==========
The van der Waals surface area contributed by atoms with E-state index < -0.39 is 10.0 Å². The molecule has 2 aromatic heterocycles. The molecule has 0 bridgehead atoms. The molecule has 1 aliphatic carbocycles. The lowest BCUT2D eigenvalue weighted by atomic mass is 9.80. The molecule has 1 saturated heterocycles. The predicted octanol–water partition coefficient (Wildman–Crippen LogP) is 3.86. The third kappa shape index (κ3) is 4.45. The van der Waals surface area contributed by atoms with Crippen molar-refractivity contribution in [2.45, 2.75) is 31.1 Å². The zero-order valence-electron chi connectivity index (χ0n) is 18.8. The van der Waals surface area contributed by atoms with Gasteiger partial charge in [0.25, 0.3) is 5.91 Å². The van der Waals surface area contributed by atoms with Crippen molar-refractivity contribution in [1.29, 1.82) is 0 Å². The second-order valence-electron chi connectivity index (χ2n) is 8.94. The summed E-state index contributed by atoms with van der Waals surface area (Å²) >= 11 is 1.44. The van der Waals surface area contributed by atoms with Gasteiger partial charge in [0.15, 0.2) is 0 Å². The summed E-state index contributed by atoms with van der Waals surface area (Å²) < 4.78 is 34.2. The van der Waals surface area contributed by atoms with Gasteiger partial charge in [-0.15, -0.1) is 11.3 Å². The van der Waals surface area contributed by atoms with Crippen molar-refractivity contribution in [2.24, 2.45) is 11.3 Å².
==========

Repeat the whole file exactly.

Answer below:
The van der Waals surface area contributed by atoms with E-state index < -0.39 is 10.0 Å². The molecule has 2 aromatic heterocycles. The molecule has 0 bridgehead atoms. The molecule has 1 aliphatic carbocycles. The lowest BCUT2D eigenvalue weighted by atomic mass is 9.80. The molecule has 1 saturated heterocycles. The predicted octanol–water partition coefficient (Wildman–Crippen LogP) is 3.86. The third kappa shape index (κ3) is 4.45. The van der Waals surface area contributed by atoms with Crippen molar-refractivity contribution in [2.45, 2.75) is 31.1 Å². The zero-order valence-electron chi connectivity index (χ0n) is 18.8. The van der Waals surface area contributed by atoms with Gasteiger partial charge in [0.25, 0.3) is 5.91 Å². The van der Waals surface area contributed by atoms with Crippen molar-refractivity contribution in [1.29, 1.82) is 0 Å². The second-order valence-electron chi connectivity index (χ2n) is 8.94. The summed E-state index contributed by atoms with van der Waals surface area (Å²) >= 11 is 1.44. The van der Waals surface area contributed by atoms with Gasteiger partial charge in [0.15, 0.2) is 0 Å². The summed E-state index contributed by atoms with van der Waals surface area (Å²) < 4.78 is 34.2. The van der Waals surface area contributed by atoms with Gasteiger partial charge in [-0.15, -0.1) is 11.3 Å². The van der Waals surface area contributed by atoms with Crippen molar-refractivity contribution in [2.24, 2.45) is 11.3 Å².